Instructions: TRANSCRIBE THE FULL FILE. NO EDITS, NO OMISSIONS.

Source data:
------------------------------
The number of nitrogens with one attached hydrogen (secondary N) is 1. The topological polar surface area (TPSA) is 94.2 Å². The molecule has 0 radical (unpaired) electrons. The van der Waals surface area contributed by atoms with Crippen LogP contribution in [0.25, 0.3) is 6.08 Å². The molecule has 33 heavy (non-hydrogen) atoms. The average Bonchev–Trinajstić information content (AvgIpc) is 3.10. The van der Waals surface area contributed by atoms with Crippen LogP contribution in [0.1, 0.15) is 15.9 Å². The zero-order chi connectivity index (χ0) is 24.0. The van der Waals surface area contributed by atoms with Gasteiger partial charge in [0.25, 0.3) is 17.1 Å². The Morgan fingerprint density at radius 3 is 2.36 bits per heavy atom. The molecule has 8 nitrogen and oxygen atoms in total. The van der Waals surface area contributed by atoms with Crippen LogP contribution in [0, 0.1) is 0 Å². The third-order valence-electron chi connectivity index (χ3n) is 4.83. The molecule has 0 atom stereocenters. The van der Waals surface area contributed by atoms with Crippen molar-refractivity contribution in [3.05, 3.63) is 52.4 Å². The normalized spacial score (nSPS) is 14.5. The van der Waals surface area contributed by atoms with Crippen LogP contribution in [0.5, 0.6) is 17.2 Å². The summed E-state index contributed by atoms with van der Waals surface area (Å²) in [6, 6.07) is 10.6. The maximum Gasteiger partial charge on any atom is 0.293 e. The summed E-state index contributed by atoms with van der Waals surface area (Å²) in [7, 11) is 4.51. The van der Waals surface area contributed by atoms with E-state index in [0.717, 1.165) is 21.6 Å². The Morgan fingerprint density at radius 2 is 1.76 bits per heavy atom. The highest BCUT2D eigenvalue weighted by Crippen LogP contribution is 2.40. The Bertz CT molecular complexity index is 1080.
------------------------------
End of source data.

The number of nitrogens with one attached hydrogen (secondary N) is 1. The topological polar surface area (TPSA) is 94.2 Å². The molecule has 0 radical (unpaired) electrons. The van der Waals surface area contributed by atoms with Crippen LogP contribution in [0.25, 0.3) is 6.08 Å². The molecule has 33 heavy (non-hydrogen) atoms. The average Bonchev–Trinajstić information content (AvgIpc) is 3.10. The van der Waals surface area contributed by atoms with Crippen LogP contribution in [0.1, 0.15) is 15.9 Å². The zero-order chi connectivity index (χ0) is 24.0. The van der Waals surface area contributed by atoms with Gasteiger partial charge in [0.25, 0.3) is 17.1 Å². The Morgan fingerprint density at radius 3 is 2.36 bits per heavy atom. The molecule has 8 nitrogen and oxygen atoms in total. The van der Waals surface area contributed by atoms with Crippen LogP contribution in [0, 0.1) is 0 Å². The third-order valence-electron chi connectivity index (χ3n) is 4.83. The molecule has 0 atom stereocenters. The van der Waals surface area contributed by atoms with Crippen molar-refractivity contribution in [3.05, 3.63) is 52.4 Å². The normalized spacial score (nSPS) is 14.5. The van der Waals surface area contributed by atoms with Crippen LogP contribution in [0.5, 0.6) is 17.2 Å². The summed E-state index contributed by atoms with van der Waals surface area (Å²) in [6, 6.07) is 10.6. The maximum Gasteiger partial charge on any atom is 0.293 e. The summed E-state index contributed by atoms with van der Waals surface area (Å²) in [7, 11) is 4.51. The van der Waals surface area contributed by atoms with E-state index in [0.717, 1.165) is 21.6 Å². The Morgan fingerprint density at radius 2 is 1.76 bits per heavy atom. The highest BCUT2D eigenvalue weighted by Crippen LogP contribution is 2.40. The Bertz CT molecular complexity index is 1080.